Chinese technology giant Huawei unveiled its new smartwatches, the Watch 2 and Watch 2 Classic, at Mobile World Congress (MWC) in Barcelona on Sunday.
The two new smartwatches feature a 1.2-inch 390×390 326ppi circular Corning Gorilla Glass AMOLED display; a Qualcomm 1.1GHz CPU; 4GB of Flash memory; 768MB of RAM; GPS; 2.4GHz Bluetooth 4.1; a three-axis gyroscope, a three-axis compass, a three-axis A&G sensor, a heart rate sensor, a barometer, a capacitive sensor, and an ambient light sensor; a 420mAh battery; and an IP68 water and dust resistance rating, with the watches operating on Android Wear 2.0.
Huawei’s Watch 2 comes in orange, black, and grey with a sport strap, while the Watch 2 Classic comes in grey with a leather strap.
Huawei’s new smartwatches follow the launch of its Fitbit Blaze competitor the Huawei Fit last year, which featured a 1.04-inch, 208×208 LCD touchscreen display with Gorilla Glass 3; 256MB of RAM; 16GB of internal storage; Bluetooth 4.2; a six-axis motion sensor, optical heart rate sensor, capacitive sensor, and ambient light sensor; an 80mAh battery that lasts six days; and 5ATM water resistance.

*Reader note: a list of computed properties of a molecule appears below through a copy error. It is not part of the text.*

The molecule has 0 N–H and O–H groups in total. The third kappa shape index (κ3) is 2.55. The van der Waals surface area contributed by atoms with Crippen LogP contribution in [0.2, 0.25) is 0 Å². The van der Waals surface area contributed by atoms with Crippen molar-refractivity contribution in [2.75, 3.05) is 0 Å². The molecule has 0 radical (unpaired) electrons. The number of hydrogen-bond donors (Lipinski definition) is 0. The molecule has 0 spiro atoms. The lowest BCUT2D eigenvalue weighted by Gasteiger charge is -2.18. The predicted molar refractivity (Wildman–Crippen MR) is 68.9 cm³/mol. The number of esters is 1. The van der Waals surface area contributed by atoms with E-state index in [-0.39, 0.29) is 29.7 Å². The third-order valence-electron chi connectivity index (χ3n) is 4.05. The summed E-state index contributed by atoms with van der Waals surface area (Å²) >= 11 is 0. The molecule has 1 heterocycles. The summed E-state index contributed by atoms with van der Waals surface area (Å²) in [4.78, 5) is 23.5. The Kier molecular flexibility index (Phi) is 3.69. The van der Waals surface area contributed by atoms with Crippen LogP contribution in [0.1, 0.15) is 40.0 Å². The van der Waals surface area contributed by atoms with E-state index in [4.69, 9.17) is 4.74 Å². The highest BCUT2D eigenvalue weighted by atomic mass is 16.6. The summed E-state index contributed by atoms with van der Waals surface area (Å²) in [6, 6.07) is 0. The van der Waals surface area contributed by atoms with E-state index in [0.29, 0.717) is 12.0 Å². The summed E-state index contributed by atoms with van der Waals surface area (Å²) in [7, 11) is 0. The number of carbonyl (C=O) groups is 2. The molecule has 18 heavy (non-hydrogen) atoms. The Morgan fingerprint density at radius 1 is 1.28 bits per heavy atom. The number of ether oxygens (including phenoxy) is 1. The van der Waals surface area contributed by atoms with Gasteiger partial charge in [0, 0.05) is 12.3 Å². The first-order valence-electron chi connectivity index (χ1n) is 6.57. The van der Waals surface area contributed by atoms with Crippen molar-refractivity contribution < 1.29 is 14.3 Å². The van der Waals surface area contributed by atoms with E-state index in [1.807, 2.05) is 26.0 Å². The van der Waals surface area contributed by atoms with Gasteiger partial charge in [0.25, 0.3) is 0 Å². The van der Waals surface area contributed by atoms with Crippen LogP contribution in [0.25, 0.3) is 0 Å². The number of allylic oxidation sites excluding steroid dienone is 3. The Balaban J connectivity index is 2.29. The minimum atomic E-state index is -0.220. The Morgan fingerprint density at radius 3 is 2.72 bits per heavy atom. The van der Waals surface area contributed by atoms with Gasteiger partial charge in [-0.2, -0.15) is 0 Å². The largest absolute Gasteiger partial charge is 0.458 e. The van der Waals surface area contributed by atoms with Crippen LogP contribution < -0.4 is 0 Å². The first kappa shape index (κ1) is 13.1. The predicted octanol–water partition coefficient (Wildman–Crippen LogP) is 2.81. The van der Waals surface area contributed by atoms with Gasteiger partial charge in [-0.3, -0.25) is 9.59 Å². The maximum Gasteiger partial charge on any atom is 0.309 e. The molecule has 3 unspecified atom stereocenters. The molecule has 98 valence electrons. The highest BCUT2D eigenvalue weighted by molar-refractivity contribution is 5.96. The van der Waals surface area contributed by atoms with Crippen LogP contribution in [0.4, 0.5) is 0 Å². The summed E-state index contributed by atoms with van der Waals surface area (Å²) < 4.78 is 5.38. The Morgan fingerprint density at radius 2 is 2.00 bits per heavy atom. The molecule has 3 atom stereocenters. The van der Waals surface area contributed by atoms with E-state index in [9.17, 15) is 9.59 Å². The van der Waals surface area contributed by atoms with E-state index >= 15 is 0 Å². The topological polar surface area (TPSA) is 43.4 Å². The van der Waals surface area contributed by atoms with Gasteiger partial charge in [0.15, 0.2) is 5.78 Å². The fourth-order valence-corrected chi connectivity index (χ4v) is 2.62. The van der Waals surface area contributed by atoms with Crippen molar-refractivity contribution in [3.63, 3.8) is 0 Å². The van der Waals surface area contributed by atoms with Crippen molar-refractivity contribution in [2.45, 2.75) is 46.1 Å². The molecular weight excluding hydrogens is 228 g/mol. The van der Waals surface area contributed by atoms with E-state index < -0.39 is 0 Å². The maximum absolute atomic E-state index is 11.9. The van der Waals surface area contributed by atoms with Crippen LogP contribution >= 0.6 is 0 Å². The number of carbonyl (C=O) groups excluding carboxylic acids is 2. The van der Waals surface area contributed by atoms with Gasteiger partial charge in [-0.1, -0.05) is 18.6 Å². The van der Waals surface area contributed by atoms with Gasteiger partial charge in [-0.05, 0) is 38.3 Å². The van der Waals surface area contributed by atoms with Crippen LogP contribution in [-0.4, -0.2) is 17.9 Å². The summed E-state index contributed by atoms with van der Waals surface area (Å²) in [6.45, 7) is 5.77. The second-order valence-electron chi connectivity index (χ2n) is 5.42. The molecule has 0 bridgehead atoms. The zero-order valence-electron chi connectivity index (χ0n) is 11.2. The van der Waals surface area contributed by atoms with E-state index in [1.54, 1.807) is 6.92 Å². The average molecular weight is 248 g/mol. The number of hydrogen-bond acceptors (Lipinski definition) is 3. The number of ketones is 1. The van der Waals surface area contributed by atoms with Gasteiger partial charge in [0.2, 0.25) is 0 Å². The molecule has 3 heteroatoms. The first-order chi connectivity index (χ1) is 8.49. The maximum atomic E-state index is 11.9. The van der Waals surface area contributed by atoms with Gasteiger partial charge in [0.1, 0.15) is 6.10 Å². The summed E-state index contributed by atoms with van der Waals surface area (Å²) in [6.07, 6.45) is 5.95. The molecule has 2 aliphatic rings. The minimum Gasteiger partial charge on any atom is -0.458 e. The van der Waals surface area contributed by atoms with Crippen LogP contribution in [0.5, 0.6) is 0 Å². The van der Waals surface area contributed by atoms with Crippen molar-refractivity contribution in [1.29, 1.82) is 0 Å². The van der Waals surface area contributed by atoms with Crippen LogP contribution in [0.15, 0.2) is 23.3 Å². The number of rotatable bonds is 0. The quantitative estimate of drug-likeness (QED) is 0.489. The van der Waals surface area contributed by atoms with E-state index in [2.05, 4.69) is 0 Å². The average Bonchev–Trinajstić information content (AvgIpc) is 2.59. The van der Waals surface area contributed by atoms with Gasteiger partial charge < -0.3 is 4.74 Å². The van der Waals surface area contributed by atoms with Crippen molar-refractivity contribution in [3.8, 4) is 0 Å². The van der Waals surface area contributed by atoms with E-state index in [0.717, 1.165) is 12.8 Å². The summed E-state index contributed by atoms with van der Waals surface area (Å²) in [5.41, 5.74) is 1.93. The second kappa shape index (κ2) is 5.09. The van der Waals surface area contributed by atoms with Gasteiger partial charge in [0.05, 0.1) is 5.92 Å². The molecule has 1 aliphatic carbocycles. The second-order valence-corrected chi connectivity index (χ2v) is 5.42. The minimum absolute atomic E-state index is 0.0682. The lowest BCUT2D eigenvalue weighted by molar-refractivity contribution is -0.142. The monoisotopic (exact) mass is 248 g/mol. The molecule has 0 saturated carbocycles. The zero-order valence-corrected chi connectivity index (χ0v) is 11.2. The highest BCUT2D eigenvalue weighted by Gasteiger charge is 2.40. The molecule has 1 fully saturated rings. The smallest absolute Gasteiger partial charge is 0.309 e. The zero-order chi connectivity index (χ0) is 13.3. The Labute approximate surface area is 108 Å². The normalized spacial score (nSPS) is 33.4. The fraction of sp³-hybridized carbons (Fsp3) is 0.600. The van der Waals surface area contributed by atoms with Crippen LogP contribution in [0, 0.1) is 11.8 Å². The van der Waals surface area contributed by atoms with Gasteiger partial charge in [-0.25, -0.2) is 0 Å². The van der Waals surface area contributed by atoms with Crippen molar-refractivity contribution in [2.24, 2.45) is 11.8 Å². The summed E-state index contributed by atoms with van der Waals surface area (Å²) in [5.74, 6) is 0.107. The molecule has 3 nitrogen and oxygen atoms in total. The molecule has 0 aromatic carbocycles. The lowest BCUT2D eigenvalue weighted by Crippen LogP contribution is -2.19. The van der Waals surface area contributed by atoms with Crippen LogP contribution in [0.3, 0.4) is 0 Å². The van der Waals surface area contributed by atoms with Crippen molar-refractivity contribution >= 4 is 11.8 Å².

Earlier this month, Canalys revealed that Apple shipped an estimated 11.9 million smartwatches during 2016, accounting for around 50 percent of global market share, with Xiaomi shipping an estimated 5.5 million Mi Bands. The Samsung Gear S3 and LG Watch are also expected to bounce back and provide more Android alternatives and greater competition in the sector.
In regards to the smartwatch industry, analyst group Juniper has predicted a compound annual growth rate (CAGR) of 13 percent, to reach $21.5 billion per year by 2021.
According to market research firm Kantar, just 4.7 percent of US consumers owned a smartwatch as of September last year, compared to 3.2 percent of consumers in Europe’s four largest economies (EU4) — Germany, the United Kingdom, France, and Italy.
Apple makes up 32 percent of all wearable sales in EU4 and 33 percent in the US, attracting consumers with the GPS and waterproofing of the Apple Watch Series 2, along with the upgraded Series 1 with a lower price point, according to Kantar.
Technology industry analyst firm Telsyte in September similarly revealed that in Australia, smartwatches account for a third of all smart wearables, with sales of smartwatches increasing by 89 percent year on year during the first half of 2016.
The Apple Watch also leads in Australia, holding down more than 50 percent of smart wearables market share, followed by the Samsung Gear and the Fitbit Blaze.
The growth in smartwatches was attributed by Telsyte to uptake of mobile contactless payments through Android Pay, Apple Pay, and Samsung Pay using a smartwatch; a reduction in pricing; increased availability; improved designs; and usage of health and fitness apps.
Telsyte has predicted smart wearables to be worn by 37 percent of all Australians as of 2020, with growth to be driven by Apple’s second-generation watch, along with greater uptake of mobile payments and the lower cost of units.